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A 5.7 magnitude earthquake shakes Utah, knocking out power to thousands

Salt Lake City is the capital and the most populous municipality of the U.S. state of Utah

A 5.7 magnitude earthquake shook Utah’s Salt Lake City area Wednesday morning, knocking out power to tens of thousands and prompting the governor to urge people to stay away from the capital’s downtown.

The quake was centered about 10 miles west of Salt Lake City and very near the city of Magna, starting at 7:09 a.m. MT, the US Geological Survey said.

The quake comes as Utah residents, like people across the world, are adjusting to changes brought by the coronavirus pandemic, including canceling schools and limiting mass gatherings.

“I know the last thing we need right now is an earthquake, but here we are, and it sounds like aftershocks are likely,” Salt Lake City Mayor Erin Mendenhall said on Twitter.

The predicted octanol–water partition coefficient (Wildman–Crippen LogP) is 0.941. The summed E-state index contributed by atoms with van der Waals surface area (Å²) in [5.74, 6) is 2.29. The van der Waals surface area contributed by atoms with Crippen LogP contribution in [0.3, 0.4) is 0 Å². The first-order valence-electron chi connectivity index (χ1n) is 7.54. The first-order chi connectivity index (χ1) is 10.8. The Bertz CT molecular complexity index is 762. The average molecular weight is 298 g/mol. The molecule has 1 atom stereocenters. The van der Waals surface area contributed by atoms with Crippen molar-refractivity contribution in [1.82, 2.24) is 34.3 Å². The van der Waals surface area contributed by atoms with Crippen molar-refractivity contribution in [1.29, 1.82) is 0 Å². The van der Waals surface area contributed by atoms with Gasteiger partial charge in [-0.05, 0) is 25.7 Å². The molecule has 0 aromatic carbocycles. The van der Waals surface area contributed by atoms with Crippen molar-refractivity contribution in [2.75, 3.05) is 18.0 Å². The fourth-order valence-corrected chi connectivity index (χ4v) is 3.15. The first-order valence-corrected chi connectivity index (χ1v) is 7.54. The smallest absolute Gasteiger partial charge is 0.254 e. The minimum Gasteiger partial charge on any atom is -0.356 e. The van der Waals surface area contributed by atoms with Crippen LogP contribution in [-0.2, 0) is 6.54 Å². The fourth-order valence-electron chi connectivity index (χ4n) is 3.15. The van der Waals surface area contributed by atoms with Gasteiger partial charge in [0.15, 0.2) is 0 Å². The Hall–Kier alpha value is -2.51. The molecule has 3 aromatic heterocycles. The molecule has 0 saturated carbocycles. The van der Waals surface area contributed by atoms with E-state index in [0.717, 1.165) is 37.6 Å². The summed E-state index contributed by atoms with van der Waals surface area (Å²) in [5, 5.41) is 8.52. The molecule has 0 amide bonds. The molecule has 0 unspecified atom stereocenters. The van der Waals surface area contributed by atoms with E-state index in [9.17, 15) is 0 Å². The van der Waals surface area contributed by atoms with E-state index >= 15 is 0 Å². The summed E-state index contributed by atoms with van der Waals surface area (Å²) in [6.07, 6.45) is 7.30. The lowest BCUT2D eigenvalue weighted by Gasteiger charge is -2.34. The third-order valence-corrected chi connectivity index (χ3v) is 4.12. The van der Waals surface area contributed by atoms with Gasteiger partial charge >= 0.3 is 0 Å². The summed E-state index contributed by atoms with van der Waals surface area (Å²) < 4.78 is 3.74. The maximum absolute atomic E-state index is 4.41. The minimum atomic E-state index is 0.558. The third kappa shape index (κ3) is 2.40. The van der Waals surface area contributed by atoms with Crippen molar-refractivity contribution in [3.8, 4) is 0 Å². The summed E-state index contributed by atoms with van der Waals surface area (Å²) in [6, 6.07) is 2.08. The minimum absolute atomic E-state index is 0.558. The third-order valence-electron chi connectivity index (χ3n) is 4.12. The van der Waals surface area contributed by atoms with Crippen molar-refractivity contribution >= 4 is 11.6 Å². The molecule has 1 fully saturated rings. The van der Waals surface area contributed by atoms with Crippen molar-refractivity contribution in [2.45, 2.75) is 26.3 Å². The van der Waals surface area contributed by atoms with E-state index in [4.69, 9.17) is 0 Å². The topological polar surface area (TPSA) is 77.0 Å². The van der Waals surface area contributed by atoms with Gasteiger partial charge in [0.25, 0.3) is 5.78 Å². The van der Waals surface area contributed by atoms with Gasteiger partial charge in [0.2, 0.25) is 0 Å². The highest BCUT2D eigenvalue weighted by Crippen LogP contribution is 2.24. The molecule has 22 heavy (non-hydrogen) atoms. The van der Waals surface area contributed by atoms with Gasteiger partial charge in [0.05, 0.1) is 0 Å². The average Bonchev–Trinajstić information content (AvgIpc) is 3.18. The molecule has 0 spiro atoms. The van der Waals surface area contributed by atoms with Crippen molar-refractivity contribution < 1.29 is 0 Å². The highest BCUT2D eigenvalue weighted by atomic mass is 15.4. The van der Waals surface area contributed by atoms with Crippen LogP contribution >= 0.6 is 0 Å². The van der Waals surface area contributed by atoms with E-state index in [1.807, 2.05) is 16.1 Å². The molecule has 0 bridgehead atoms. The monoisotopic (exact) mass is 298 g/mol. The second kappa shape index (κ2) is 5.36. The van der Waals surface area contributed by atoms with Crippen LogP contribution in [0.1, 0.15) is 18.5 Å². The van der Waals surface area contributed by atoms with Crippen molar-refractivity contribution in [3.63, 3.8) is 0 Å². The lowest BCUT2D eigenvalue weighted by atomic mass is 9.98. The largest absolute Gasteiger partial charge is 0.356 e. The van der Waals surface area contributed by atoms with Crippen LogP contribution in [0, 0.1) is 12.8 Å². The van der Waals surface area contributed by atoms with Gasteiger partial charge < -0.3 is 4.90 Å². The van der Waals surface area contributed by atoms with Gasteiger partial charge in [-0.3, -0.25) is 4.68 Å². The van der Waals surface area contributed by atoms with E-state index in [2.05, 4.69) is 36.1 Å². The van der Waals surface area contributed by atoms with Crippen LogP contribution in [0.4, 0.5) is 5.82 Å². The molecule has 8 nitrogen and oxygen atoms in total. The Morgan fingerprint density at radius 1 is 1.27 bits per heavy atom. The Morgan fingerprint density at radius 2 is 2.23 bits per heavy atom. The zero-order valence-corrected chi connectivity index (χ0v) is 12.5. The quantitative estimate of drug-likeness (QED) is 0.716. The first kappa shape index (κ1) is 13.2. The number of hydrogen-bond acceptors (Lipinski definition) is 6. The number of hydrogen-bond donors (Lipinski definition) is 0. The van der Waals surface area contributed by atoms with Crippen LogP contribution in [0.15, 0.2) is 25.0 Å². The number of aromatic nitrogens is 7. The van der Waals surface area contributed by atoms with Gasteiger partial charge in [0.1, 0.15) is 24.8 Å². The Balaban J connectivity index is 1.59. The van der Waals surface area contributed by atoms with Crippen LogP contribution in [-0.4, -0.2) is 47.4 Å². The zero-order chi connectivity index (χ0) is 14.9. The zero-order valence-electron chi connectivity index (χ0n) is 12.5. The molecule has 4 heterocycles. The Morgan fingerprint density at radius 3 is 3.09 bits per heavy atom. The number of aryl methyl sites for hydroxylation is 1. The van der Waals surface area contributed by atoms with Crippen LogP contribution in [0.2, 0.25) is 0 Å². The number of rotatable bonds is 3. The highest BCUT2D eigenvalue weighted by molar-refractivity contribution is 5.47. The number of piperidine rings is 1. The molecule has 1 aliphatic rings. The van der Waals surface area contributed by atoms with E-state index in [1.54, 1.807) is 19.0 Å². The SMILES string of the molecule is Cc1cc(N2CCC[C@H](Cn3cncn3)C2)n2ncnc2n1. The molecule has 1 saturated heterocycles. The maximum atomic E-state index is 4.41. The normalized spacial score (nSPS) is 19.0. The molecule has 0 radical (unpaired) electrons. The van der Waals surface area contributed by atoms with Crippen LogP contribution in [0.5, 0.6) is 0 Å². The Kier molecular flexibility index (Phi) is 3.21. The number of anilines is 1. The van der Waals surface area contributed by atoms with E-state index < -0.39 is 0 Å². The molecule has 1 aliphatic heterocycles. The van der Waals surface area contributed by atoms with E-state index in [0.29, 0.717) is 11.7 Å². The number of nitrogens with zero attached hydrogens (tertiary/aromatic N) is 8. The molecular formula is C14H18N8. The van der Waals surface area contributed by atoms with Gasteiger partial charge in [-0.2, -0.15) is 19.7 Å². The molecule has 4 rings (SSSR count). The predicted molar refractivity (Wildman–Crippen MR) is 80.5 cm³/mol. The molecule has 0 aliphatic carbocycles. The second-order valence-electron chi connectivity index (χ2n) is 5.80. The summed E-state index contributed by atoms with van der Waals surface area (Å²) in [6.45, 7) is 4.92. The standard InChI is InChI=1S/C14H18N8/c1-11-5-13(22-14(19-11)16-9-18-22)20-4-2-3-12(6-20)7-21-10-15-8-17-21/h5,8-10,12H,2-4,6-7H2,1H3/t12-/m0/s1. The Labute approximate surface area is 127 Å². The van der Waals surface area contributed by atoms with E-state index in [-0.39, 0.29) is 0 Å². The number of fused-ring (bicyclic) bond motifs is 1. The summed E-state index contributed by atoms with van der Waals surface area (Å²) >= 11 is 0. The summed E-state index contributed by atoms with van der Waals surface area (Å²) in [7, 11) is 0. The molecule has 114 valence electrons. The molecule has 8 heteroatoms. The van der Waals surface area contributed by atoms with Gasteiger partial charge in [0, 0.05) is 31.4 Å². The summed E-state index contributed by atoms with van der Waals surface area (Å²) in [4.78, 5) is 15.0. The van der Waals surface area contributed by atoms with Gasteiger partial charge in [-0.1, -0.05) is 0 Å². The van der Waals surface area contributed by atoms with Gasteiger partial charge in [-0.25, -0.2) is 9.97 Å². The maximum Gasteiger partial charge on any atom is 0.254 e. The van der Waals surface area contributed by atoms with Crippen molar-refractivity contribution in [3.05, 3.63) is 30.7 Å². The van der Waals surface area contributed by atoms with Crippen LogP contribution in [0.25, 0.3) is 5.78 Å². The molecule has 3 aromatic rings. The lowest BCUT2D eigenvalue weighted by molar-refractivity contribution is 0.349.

“The city is assessing the situation now and I’ll circle back with an update when I have it. Be safe,” Mendenhall said.

This is the state’s most powerful quake since 1992, when a magnitude 5.9 temblor struck the St. George area, Utah’s Division of Emergency Management said.

“Please stay away from the downtown area while crews assess damage,” Gov. Gary Herbert said on Twitter. “Unless you work in public safety, or are an essential employee, remain at home or telework.”

More than 47,000 customers in the area were without power after the quake, Rocky Mountain Power’s website reported.

Salt Lake International Airport was under a ground stop after the quake, according to the Federal Aviation Administration.

At least six aftershocks had been recorded within 20 minutes of the main quake, according to the USGS.

Generally, in Utah, earthquakes greater than magnitude 5 happen once every 10 years, and quakes greater than magnitude 6 happen once every 50 years, the USGS says.

That statement takes into account instrumentation records dating back to 1962, and historical records dating back to the 1850s, the USGS says.

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